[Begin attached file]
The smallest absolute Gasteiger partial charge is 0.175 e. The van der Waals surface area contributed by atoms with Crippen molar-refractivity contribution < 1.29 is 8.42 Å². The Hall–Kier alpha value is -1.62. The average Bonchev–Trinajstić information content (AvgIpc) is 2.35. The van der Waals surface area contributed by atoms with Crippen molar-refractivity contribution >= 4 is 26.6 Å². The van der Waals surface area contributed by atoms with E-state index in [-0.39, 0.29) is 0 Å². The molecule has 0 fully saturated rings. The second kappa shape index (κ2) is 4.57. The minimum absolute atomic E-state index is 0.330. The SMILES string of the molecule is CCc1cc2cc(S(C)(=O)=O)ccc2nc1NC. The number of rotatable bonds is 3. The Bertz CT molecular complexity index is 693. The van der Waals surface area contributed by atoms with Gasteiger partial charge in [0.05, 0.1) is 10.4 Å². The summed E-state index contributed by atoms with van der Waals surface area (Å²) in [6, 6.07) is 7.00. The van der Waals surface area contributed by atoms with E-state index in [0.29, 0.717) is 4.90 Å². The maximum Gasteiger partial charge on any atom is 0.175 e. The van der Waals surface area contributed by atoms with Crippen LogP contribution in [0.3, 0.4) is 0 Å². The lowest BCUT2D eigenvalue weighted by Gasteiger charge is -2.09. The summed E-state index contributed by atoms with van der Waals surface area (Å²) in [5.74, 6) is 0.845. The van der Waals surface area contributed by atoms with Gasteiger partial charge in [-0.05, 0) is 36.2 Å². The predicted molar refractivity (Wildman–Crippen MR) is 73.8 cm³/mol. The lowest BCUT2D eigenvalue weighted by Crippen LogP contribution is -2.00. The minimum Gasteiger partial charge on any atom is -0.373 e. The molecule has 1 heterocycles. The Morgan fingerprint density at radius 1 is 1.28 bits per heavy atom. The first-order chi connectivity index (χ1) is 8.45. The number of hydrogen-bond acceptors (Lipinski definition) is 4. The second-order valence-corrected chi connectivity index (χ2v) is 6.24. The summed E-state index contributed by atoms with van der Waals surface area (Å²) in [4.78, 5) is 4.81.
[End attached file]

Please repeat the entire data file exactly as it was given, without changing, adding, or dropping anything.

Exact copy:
The smallest absolute Gasteiger partial charge is 0.175 e. The van der Waals surface area contributed by atoms with Crippen molar-refractivity contribution < 1.29 is 8.42 Å². The Hall–Kier alpha value is -1.62. The average Bonchev–Trinajstić information content (AvgIpc) is 2.35. The van der Waals surface area contributed by atoms with Crippen molar-refractivity contribution >= 4 is 26.6 Å². The van der Waals surface area contributed by atoms with E-state index in [-0.39, 0.29) is 0 Å². The molecule has 0 fully saturated rings. The second kappa shape index (κ2) is 4.57. The minimum absolute atomic E-state index is 0.330. The SMILES string of the molecule is CCc1cc2cc(S(C)(=O)=O)ccc2nc1NC. The number of rotatable bonds is 3. The Bertz CT molecular complexity index is 693. The van der Waals surface area contributed by atoms with Gasteiger partial charge in [0.05, 0.1) is 10.4 Å². The summed E-state index contributed by atoms with van der Waals surface area (Å²) in [6, 6.07) is 7.00. The van der Waals surface area contributed by atoms with E-state index in [0.29, 0.717) is 4.90 Å². The maximum Gasteiger partial charge on any atom is 0.175 e. The van der Waals surface area contributed by atoms with Crippen LogP contribution in [0.3, 0.4) is 0 Å². The lowest BCUT2D eigenvalue weighted by Gasteiger charge is -2.09. The summed E-state index contributed by atoms with van der Waals surface area (Å²) in [5.74, 6) is 0.845. The van der Waals surface area contributed by atoms with Gasteiger partial charge in [-0.05, 0) is 36.2 Å². The predicted molar refractivity (Wildman–Crippen MR) is 73.8 cm³/mol. The lowest BCUT2D eigenvalue weighted by Crippen LogP contribution is -2.00. The minimum Gasteiger partial charge on any atom is -0.373 e. The molecule has 1 heterocycles. The Morgan fingerprint density at radius 1 is 1.28 bits per heavy atom. The first-order chi connectivity index (χ1) is 8.45. The number of hydrogen-bond acceptors (Lipinski definition) is 4. The second-order valence-corrected chi connectivity index (χ2v) is 6.24. The summed E-state index contributed by atoms with van der Waals surface area (Å²) in [4.78, 5) is 4.81.